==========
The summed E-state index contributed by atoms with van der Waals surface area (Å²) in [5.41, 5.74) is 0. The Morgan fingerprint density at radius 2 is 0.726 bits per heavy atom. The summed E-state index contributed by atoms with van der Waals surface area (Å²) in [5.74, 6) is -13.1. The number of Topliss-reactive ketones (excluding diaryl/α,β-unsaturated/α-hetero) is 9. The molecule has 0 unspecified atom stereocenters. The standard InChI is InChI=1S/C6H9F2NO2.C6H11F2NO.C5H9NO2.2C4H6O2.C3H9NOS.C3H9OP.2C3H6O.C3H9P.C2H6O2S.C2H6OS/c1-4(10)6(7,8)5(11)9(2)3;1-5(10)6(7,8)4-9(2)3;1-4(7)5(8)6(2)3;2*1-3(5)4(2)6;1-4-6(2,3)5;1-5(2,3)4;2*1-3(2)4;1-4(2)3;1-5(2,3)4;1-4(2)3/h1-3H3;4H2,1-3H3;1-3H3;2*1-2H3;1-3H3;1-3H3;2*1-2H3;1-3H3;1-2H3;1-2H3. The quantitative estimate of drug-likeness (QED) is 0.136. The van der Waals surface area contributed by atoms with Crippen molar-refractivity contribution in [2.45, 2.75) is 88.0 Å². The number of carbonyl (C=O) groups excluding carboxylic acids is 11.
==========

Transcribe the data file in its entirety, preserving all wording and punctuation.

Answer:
The summed E-state index contributed by atoms with van der Waals surface area (Å²) in [5.41, 5.74) is 0. The Morgan fingerprint density at radius 2 is 0.726 bits per heavy atom. The summed E-state index contributed by atoms with van der Waals surface area (Å²) in [5.74, 6) is -13.1. The number of Topliss-reactive ketones (excluding diaryl/α,β-unsaturated/α-hetero) is 9. The molecule has 0 unspecified atom stereocenters. The standard InChI is InChI=1S/C6H9F2NO2.C6H11F2NO.C5H9NO2.2C4H6O2.C3H9NOS.C3H9OP.2C3H6O.C3H9P.C2H6O2S.C2H6OS/c1-4(10)6(7,8)5(11)9(2)3;1-5(10)6(7,8)4-9(2)3;1-4(7)5(8)6(2)3;2*1-3(5)4(2)6;1-4-6(2,3)5;1-5(2,3)4;2*1-3(2)4;1-4(2)3;1-5(2,3)4;1-4(2)3/h1-3H3;4H2,1-3H3;1-3H3;2*1-2H3;1-3H3;1-3H3;2*1-2H3;1-3H3;1-2H3;1-2H3. The quantitative estimate of drug-likeness (QED) is 0.136. The van der Waals surface area contributed by atoms with Crippen molar-refractivity contribution in [2.45, 2.75) is 88.0 Å². The number of carbonyl (C=O) groups excluding carboxylic acids is 11.